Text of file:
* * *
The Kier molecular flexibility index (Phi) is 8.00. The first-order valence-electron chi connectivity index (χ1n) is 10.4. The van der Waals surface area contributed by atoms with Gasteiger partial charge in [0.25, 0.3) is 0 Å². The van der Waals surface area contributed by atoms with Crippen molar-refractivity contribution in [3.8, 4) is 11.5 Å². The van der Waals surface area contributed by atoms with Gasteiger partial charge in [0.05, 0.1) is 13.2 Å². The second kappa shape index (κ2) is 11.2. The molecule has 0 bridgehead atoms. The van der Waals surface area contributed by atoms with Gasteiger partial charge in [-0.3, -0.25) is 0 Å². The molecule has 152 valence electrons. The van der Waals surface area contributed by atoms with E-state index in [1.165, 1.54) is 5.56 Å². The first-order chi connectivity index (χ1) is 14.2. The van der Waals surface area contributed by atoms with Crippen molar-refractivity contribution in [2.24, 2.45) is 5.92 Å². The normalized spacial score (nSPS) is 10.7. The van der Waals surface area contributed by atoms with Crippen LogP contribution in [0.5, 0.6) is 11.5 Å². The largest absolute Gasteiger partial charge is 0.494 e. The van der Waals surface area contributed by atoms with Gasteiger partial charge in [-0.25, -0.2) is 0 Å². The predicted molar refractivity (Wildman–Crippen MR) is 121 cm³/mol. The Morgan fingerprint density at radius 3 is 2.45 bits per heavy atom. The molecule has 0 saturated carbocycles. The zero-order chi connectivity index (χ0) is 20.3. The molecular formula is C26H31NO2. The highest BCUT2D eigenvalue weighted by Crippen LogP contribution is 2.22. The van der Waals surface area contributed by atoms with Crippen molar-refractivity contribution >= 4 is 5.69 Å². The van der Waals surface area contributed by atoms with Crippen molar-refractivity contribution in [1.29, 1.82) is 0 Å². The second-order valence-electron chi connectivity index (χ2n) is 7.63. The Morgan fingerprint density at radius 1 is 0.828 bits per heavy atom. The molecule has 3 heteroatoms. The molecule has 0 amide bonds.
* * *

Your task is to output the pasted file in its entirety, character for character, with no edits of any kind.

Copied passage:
The Kier molecular flexibility index (Phi) is 8.00. The first-order valence-electron chi connectivity index (χ1n) is 10.4. The van der Waals surface area contributed by atoms with Gasteiger partial charge in [0.25, 0.3) is 0 Å². The van der Waals surface area contributed by atoms with Crippen molar-refractivity contribution in [3.8, 4) is 11.5 Å². The van der Waals surface area contributed by atoms with Gasteiger partial charge in [0.05, 0.1) is 13.2 Å². The second kappa shape index (κ2) is 11.2. The molecule has 0 bridgehead atoms. The van der Waals surface area contributed by atoms with Gasteiger partial charge in [-0.3, -0.25) is 0 Å². The molecule has 152 valence electrons. The van der Waals surface area contributed by atoms with E-state index in [1.165, 1.54) is 5.56 Å². The first-order chi connectivity index (χ1) is 14.2. The van der Waals surface area contributed by atoms with Crippen molar-refractivity contribution in [2.24, 2.45) is 5.92 Å². The normalized spacial score (nSPS) is 10.7. The van der Waals surface area contributed by atoms with Crippen LogP contribution in [0.5, 0.6) is 11.5 Å². The largest absolute Gasteiger partial charge is 0.494 e. The van der Waals surface area contributed by atoms with Gasteiger partial charge in [-0.25, -0.2) is 0 Å². The predicted molar refractivity (Wildman–Crippen MR) is 121 cm³/mol. The Morgan fingerprint density at radius 3 is 2.45 bits per heavy atom. The molecule has 0 saturated carbocycles. The zero-order chi connectivity index (χ0) is 20.3. The molecular formula is C26H31NO2. The highest BCUT2D eigenvalue weighted by Crippen LogP contribution is 2.22. The van der Waals surface area contributed by atoms with Crippen molar-refractivity contribution >= 4 is 5.69 Å². The van der Waals surface area contributed by atoms with Crippen molar-refractivity contribution in [1.29, 1.82) is 0 Å². The second-order valence-electron chi connectivity index (χ2n) is 7.63. The Morgan fingerprint density at radius 1 is 0.828 bits per heavy atom. The molecule has 3 heteroatoms. The molecule has 0 amide bonds.